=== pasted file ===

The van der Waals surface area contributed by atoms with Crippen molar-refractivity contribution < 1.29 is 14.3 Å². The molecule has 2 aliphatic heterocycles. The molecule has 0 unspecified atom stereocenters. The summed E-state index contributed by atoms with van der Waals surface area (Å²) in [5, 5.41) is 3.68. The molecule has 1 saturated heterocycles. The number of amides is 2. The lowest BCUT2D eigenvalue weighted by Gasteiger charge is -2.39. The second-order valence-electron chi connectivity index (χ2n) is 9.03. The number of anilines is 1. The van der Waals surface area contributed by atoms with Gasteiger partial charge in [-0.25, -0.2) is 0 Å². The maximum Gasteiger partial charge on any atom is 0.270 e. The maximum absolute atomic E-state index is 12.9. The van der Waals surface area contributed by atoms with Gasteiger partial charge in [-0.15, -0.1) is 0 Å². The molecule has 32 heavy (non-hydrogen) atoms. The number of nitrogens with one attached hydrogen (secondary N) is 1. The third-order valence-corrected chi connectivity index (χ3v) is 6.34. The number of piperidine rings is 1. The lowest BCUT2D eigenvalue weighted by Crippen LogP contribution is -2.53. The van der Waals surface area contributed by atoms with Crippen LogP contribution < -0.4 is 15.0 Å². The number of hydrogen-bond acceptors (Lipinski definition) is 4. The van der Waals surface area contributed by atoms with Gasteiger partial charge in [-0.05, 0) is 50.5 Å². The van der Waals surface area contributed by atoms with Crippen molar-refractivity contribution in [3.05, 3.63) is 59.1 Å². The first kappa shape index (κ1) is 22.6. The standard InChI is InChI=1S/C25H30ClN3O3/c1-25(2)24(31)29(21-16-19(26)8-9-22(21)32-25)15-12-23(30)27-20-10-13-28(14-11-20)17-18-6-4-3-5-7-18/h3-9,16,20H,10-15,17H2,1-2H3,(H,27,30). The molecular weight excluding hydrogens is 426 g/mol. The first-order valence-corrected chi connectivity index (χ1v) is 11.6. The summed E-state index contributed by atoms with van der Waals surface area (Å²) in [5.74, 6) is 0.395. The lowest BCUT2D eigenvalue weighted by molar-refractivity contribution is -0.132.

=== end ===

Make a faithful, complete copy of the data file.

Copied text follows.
The van der Waals surface area contributed by atoms with Crippen molar-refractivity contribution < 1.29 is 14.3 Å². The molecule has 2 aliphatic heterocycles. The molecule has 0 unspecified atom stereocenters. The summed E-state index contributed by atoms with van der Waals surface area (Å²) in [5, 5.41) is 3.68. The molecule has 1 saturated heterocycles. The number of amides is 2. The lowest BCUT2D eigenvalue weighted by Gasteiger charge is -2.39. The second-order valence-electron chi connectivity index (χ2n) is 9.03. The number of anilines is 1. The van der Waals surface area contributed by atoms with Gasteiger partial charge in [-0.25, -0.2) is 0 Å². The maximum Gasteiger partial charge on any atom is 0.270 e. The maximum absolute atomic E-state index is 12.9. The van der Waals surface area contributed by atoms with Gasteiger partial charge in [-0.15, -0.1) is 0 Å². The molecule has 32 heavy (non-hydrogen) atoms. The number of nitrogens with one attached hydrogen (secondary N) is 1. The third-order valence-corrected chi connectivity index (χ3v) is 6.34. The number of piperidine rings is 1. The lowest BCUT2D eigenvalue weighted by Crippen LogP contribution is -2.53. The van der Waals surface area contributed by atoms with Crippen LogP contribution < -0.4 is 15.0 Å². The number of hydrogen-bond acceptors (Lipinski definition) is 4. The van der Waals surface area contributed by atoms with Gasteiger partial charge in [-0.05, 0) is 50.5 Å². The van der Waals surface area contributed by atoms with Crippen molar-refractivity contribution in [3.05, 3.63) is 59.1 Å². The first kappa shape index (κ1) is 22.6. The standard InChI is InChI=1S/C25H30ClN3O3/c1-25(2)24(31)29(21-16-19(26)8-9-22(21)32-25)15-12-23(30)27-20-10-13-28(14-11-20)17-18-6-4-3-5-7-18/h3-9,16,20H,10-15,17H2,1-2H3,(H,27,30). The molecular weight excluding hydrogens is 426 g/mol. The first-order valence-corrected chi connectivity index (χ1v) is 11.6. The summed E-state index contributed by atoms with van der Waals surface area (Å²) in [5.74, 6) is 0.395. The lowest BCUT2D eigenvalue weighted by molar-refractivity contribution is -0.132.